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The Study of Deep-Sea Mining Sediment Plumes?

The Study of Deep-Sea Mining Sediment Plumes?
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Oceanographers at MIT and the Scripps Institution of Oceanography have carried out an at-sea experiment to study the sediment plume that mining vessels would potentially release back into the ocean.

Their observations have led to the development of a model for making realistic predictions about how sediment plumes generated by mining operations would be transported through the water column.

The model allows operators to predict the size, concentration, and evolution of sediment plumes under various marine and mining conditions. The hope is that these predictions can be used by biologists and regulators to help assess any potential impact that plumes could have on the surrounding marine ecosystem.

According to Thomas Peacock, professor of mechanical engineering at MIT, the study is the first of its kind on midwater plumes and findings will likely contribute to discussions surrounding the development of regulations over the next two years.

There are two types of sediment plumes associated with proposed deep-sea mining operations; first, collector plumes generated on the seafloor as collectors harvest nodules 4,500 meters below the surface and, second, midwater plumes caused by sediment discharge pumped into the ocean's aphotic zone.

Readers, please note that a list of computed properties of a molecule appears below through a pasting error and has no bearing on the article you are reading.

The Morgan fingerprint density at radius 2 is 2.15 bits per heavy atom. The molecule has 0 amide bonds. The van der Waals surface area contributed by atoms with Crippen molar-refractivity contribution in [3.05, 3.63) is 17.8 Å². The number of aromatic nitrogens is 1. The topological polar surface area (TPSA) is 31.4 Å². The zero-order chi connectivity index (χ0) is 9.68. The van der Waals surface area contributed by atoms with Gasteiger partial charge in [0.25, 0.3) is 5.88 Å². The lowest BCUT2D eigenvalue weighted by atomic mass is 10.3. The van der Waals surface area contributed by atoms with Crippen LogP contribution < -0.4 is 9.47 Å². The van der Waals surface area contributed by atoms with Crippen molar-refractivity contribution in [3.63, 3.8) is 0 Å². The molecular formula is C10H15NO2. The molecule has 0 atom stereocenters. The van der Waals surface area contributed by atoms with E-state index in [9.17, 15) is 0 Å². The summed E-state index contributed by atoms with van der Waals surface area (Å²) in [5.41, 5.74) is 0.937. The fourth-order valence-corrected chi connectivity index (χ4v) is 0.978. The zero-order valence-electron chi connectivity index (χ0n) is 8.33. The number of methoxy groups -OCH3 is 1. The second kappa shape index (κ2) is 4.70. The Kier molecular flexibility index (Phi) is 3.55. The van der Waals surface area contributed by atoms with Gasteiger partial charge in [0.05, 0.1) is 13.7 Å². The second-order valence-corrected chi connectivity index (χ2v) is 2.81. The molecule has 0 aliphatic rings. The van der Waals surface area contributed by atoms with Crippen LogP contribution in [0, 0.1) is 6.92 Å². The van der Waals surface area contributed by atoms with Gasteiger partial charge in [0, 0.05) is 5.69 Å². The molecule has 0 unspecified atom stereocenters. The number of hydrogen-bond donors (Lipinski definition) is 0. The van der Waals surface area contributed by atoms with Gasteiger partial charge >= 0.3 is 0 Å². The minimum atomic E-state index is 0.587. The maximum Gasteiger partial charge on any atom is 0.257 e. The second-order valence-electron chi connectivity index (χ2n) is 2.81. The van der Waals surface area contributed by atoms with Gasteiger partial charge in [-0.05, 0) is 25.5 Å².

Peacock’s study focused on the midwater plume and how the sediment would disperse once discharged into the water table.

In 2018, the researchers boarded the research vessel Sally Ride and set sail 50 kilometers off the coast of Southern California.

Over one week the team conducted a total of six plume experiments, using a Phased Array Doppler Sonar (PADS) and an epsilometer developed by Scripps scientists to monitor the plumes development and drift. The data showed that the sediment formed a highly turbulent cloud when expelled from the pipes. In short, the sediment becomes dilute so quickly that it struggles to stick together.

What is key to determining the extent of the plumes, according to Peacock, is the strength of the ocean turbulence, the volume of sediment discharged, and the environmental threshold level at which there is impact.

Based on their findings, the researchers have developed formulae to calculate the scale of a plume depending on a given environmental threshold. For instance, if regulators determine that a certain concentration of sediments could be detrimental to surrounding sea life, the formula can be used to calculate how far a plume above that concentration would extend, and what volume of ocean water would be impacted over the course of a 20-year nodule mining operation.

The team is now working on collector plumes, having recently returned from several weeks at sea to perform the first environmental monitoring of a nodule collector vehicle in the deep ocean in over 40 years.

This research was supported in part by the MIT Environmental Solutions Initiative, the UC Ship Time Program, the MIT Policy Lab, the 11th Hour Project of the Schmidt Family Foundation, the Benioff Ocean Initiative, and Fundación Bancaria "la Caixa."


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